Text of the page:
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Top Gear parked ‘for the foreseeable future’ following Flintoff crash

BBC flagship Top Gear is to take a hiatus of unknown length after presenter Andrew “Freddie” Flintoff was hurt in a crash while filming last year.

The broadcaster said in a statement that the show will not return “for the foreseeable future” as it has “decided to rest the UK show.”

The presenter was injured in December at Top Gear’s test track at Dunsfold Park Aerodrome in Surrey. Filming was subsequently halted and the BBC apologised to the former England and Lancashire cricketer.

The BBC added it “remains committed to Freddie, Chris [Harris] and Paddy [McGuiness] who have been at the heart of the show’s renaissance since 2019, and we’re excited about new projects being developed with each of them. We will have more to say in the near future on this.

“We know resting the show will be disappointing news for fans, but it is the right thing to do.

“All other Top Gear activity remains unaffected by this hiatus including international formats, digital, magazines and licensing.”

Flintoff recently reached a settlement with the BBC, reportedly worth £9m. The payout will not be funded by the TV licence fee, however, as Top Gear is produced by BBC Studios, the broadcaster’s commercial arm.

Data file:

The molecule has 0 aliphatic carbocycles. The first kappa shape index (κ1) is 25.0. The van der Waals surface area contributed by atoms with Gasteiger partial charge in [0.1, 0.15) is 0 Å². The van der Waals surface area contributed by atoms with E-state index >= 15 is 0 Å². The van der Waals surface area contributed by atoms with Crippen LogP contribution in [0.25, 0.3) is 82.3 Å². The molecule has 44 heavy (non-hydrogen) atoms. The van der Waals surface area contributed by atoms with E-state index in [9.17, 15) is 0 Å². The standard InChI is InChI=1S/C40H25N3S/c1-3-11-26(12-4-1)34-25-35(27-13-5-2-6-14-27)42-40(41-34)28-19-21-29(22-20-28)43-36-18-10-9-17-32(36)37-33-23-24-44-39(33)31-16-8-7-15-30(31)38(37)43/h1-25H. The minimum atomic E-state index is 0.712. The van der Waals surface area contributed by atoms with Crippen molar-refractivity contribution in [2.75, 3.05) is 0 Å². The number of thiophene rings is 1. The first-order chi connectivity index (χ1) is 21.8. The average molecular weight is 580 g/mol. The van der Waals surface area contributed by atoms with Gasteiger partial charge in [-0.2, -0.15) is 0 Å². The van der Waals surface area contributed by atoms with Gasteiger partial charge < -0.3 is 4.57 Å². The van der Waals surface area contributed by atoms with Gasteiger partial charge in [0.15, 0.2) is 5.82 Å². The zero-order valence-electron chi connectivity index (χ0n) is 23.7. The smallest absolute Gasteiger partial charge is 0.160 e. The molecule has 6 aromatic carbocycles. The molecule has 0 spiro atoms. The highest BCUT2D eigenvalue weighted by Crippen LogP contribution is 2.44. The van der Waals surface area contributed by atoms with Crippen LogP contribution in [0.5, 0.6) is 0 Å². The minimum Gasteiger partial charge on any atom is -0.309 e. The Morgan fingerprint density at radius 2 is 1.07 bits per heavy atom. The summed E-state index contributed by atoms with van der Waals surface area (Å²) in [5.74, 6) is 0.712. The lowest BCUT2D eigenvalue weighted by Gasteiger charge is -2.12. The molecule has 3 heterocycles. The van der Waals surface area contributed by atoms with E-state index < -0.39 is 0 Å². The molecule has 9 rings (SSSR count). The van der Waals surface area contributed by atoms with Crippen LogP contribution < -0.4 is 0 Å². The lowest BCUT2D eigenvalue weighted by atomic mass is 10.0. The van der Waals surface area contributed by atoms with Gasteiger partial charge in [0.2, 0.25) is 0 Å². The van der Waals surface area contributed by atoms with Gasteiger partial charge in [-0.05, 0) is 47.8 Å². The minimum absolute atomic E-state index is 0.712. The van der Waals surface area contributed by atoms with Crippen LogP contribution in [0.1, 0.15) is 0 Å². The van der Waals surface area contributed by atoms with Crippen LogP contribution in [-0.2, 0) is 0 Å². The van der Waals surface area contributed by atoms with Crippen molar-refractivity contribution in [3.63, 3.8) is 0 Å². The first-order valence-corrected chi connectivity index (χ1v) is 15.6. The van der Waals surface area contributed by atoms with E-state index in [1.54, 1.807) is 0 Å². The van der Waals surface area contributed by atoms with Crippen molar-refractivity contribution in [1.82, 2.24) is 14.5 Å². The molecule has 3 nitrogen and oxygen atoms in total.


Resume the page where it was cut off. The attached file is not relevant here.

Flintoff was pictured in public for the first time since his accident last month when he led fielding drills with the England cricket team. His legal team told press at the time that the former cricketer was still recovering from “life-altering significant” injuries.

BBC Studios said the external investigation report “was concluded in March of this year and is not being published, which we have always made clear”.

In a statement on a separate health and safety review, which did not cover Flintoff’s accident, BBC Studios said: “The independent Health and Safety production review of Top Gear, which looked at previous seasons, found that while BBC Studios had complied with the required BBC policies and industry best practice in making the show, there were important learnings which would need to be rigorously applied to future Top Gear UK productions.”

“The report includes a number of recommendations to improve approaches to safety as Top Gear is a complex programme-making environment routinely navigating tight filming schedules and ambitious editorial expectations – challenges often experienced by long-running shows with an established on and off screen team.

“Learnings included a detailed action plan involving changes in the ways of working, such as increased clarity on roles and responsibilities and better communication between teams for any future Top Gear production.”

Flintoff joined BBC One’s Top Gear as a host in 2019 alongside Paddy McGuinness and Chris Harris. Their most recent series attracted an average audience of 4.5 million viewers.

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